The vulva is a sensitive area. Symptoms of itching, burning, discomfort, changes in vaginal discharge, various rashes, skin growths, and lumps and bumps are common. Although some symptoms may come from irritation, others can result from disease.
Common concerns of itching and discomfort may be caused by irritation from soaps or laundry detergent and fabric softeners used to wash underwear. Tampons, panty liners, and menstrual and incontinence pads can also be irritating. Irritation may lead to redness, swelling, itching and pain.
If itching and burning is an issue, first eliminate anything that might irritate the area. Look for feminine products that are hypoallergenic, unscented and unbleached, or produced from natural fibres. If appropriate, your doctor may prescribe several days of treatment with a mild steroid cream.
Yeast is part of the natural flora of the vulva in many women. Sometimes it can overgrow and cause Candida vulvovaginitis (yeast infection). This causes itching, discomfort, redness of the vulva, and clumpy, whitish discharge from the vagina. Women can be more prone to a yeast infection after taking antibiotics, which may upset the natural balance of good bacteria in the vagina. Your family doctor can diagnose a yeast infection by performing an exam and doing a vaginal swab. Yeast infections are common and treatments are available at pharmacies without a prescription.
Infections with bacteria may cause similar symptoms of vaginal discomfort, unpleasant vaginal discharge and odour, as well as discomfort when passing urine. A common vaginal condition is bacterial vaginosis. It’s not a specific infection but an imbalance of natural vaginal bacterial flora and overgrowth of certain bacteria that cause a copious discharge and odour that has a fishy smell. Being sexually active is known to trigger bacterial vaginosis. Bacterial vaginosis diagnosis can be confirmed by a swab done by your doctor who will prescribe antibiotics that can be applied directly to your vagina or in a pill form.
Some infections, such as chlamydia, gonorrhea and trichomoniasis, are sexually transmitted. To help with diagnosis, your doctor may examine the vulva and take a swab of the area, or ask you to do a urine test. These infections need to be treated with antibiotics. If left untreated, they can be passed on to sexual partners and can cause complications that can affect other organs as well as fertility and pregnancy complications. For this reason, all pregnant women are screened for these sexually transmitted infections.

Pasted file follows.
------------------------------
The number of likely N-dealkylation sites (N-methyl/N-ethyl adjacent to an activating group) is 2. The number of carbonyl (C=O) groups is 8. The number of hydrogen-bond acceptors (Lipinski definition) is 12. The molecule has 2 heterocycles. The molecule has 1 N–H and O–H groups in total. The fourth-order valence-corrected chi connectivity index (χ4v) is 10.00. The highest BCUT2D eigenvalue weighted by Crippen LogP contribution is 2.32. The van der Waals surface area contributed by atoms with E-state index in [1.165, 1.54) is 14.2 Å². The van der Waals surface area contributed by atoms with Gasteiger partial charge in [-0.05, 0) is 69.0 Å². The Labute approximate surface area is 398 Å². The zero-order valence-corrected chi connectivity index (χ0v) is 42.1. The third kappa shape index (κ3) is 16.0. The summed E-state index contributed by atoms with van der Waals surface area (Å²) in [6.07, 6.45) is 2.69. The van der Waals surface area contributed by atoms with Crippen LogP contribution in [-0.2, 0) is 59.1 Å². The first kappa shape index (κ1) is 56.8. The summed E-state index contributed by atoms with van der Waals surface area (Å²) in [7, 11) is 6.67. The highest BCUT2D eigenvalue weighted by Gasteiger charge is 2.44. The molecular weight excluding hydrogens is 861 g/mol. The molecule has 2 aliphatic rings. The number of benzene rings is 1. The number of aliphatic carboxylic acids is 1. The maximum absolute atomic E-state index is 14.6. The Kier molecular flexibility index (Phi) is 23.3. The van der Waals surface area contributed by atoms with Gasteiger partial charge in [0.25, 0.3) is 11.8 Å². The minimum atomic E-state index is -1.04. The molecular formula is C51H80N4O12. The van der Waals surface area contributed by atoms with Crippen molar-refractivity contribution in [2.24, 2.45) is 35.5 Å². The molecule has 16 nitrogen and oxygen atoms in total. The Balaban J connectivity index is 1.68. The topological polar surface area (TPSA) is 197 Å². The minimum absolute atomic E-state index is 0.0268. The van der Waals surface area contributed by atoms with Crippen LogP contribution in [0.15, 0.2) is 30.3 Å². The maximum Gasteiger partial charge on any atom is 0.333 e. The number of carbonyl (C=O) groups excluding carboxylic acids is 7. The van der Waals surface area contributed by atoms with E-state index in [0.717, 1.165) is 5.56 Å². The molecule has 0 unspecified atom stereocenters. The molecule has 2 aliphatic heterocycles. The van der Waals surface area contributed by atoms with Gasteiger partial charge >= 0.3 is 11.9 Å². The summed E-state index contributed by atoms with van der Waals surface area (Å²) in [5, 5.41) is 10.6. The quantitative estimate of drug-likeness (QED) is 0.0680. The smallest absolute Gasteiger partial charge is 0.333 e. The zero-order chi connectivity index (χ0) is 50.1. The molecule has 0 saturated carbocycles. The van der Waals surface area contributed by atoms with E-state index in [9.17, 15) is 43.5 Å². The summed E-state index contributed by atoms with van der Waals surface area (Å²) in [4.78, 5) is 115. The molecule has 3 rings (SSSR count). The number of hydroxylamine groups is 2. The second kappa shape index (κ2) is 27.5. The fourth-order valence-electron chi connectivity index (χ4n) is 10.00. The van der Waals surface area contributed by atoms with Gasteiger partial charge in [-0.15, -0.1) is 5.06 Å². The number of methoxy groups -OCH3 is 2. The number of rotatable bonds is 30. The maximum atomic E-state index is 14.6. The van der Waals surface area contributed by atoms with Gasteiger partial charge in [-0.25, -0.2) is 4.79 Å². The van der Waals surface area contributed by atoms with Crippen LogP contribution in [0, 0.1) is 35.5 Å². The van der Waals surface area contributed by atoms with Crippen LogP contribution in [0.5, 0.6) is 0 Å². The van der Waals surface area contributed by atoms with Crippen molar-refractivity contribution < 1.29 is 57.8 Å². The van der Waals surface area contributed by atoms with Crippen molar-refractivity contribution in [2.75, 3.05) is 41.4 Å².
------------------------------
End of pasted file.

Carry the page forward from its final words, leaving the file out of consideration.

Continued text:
Once confirmed by a test, chlamydia and gonorrhea infections require that the sexual partner be tested and treated as well. As these two infections can be troublesome, they are reported to Public Health to help limit the spread. To protect privacy, partners can be confidentially notified by a healthcare worker.
Vulvar itch, especially at night in children, may mean pinworms. More commonly, pinworms cause a typical relentless itch of the anus (where bowel contents leave the body). However, such itch of the vulva warrants a check for these little worms. Pinworms spread easily. Usually the person with pinworms, as well as anyone living in close contact, will need treatment prescribed by their doctor. Children may also develop redness and itching because of a strep infection. Your doctor will guide you through figuring out the correct diagnosis and treatment.
Lumps and bumps of the vulva can have many causes. Skin cysts and ingrown pubic hair are common. Although these bumps may not be painful, they can become very uncomfortable when infected. A bump sometimes needs an antibiotic cream or minor surgery to help it heal.